11. LA Guy

    LA Guy Opposite Santa Staff Member Admin Moderator

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    I think that I agree with your observations, but not your conclusions. The discussions now are mostly had by, to carry on in the language you used, the "new bourgeoisie", which is developing it's own tastes, conventions, etc... informed by imperfect knowledge of what came before. This is nothing new in history during non-revolutionary times.

    RE. forums, I can see them becoming niches, as they once were, but much more discoverable, because of technology, and looked upon as repositories of the knowledge passed down by the most knowledgeable. It's always been that way, with forums having a much higher barrier to entry compared to other social sites. For about a decade, forums seemed much more accessible to participation, but yes, I can definitely see them reverting to the domain of those who consider themselves "experts" in one form or another, and to those who are brave enough to throw themselves into the fray despite their lack of expertise. I've implemented bulwarks against this here (affiliate threads, for example, are low in their barriers to entry - all you need to participate is enthusiasm for the products being sold), as have other forum owners with decent heads. Head-fi has a strong review culture, for example, that has also low barriers to entry. Unfortunately, fashion does not lend itself well to reviews the way consumer tech does, but hopefully, people will start to want to post reviews of stores. However, I do see this happening on many forums.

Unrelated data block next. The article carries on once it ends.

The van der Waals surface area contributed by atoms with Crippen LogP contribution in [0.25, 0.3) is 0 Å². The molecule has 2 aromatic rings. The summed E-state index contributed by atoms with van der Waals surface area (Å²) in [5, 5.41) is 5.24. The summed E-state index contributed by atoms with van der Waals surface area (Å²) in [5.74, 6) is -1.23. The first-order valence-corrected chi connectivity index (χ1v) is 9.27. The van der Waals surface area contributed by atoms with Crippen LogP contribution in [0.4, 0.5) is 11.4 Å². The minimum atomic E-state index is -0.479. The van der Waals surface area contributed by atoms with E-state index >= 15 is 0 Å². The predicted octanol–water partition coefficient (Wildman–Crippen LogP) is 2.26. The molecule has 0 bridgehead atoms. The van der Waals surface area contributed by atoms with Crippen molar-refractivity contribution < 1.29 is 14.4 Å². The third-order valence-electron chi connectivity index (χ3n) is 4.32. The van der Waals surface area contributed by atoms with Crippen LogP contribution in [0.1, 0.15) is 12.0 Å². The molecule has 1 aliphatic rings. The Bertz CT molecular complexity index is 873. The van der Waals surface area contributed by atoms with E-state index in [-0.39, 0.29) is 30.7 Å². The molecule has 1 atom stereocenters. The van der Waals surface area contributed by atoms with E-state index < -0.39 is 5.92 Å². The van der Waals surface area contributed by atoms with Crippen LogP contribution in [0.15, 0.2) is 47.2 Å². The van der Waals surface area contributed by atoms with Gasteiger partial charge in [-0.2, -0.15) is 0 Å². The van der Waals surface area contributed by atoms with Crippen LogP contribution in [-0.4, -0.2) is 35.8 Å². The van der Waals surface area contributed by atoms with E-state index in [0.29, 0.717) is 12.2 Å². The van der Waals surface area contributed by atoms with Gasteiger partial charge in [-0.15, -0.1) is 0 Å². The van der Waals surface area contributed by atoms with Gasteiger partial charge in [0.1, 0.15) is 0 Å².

12. Fuuma

    Fuuma Franchouillard Modasse

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    Sure, the switch happened in the 80s which is why you will see less and less remnants of the old bourgeois culture until all that is left is some clowns aping frozen traditions like vinyls continually skipping while everyone else carries on listening to their music stored in the clouds (see aristocracy).

    as for bespoke and how to dress well we're in complete agreement.
     
    Last edited: Aug 30, 2015


  13. cyc wid it

    cyc wid it Senior member

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    Enthusiast forums are stll alive and well whether gaming, tech, cars, guns, etc. For some hobbies, there are literally no other places to find the same level/amount of information.
     
    Last edited: Aug 30, 2015


  14. Fuuma

    Fuuma Franchouillard Modasse

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    I could see forums having their own apps and being sorta like podcasts in their structure with a lot of hashtagging aka classification making them easy to search.
     


  15. msg

    msg Senior member

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    Yes, but clothing being almost entirely visual lends itself to superficial replacement by Insta/Tumblr more easily than most categories. Far more car enthusiasts care about non visual details like the engine or stats than people who care about clothes care about construction. It's that level of detail in the other categories that sustain their forums; arguably, those all are categories where the visual element is second at, or at least intrinsically supported by other aspects that aren't visual.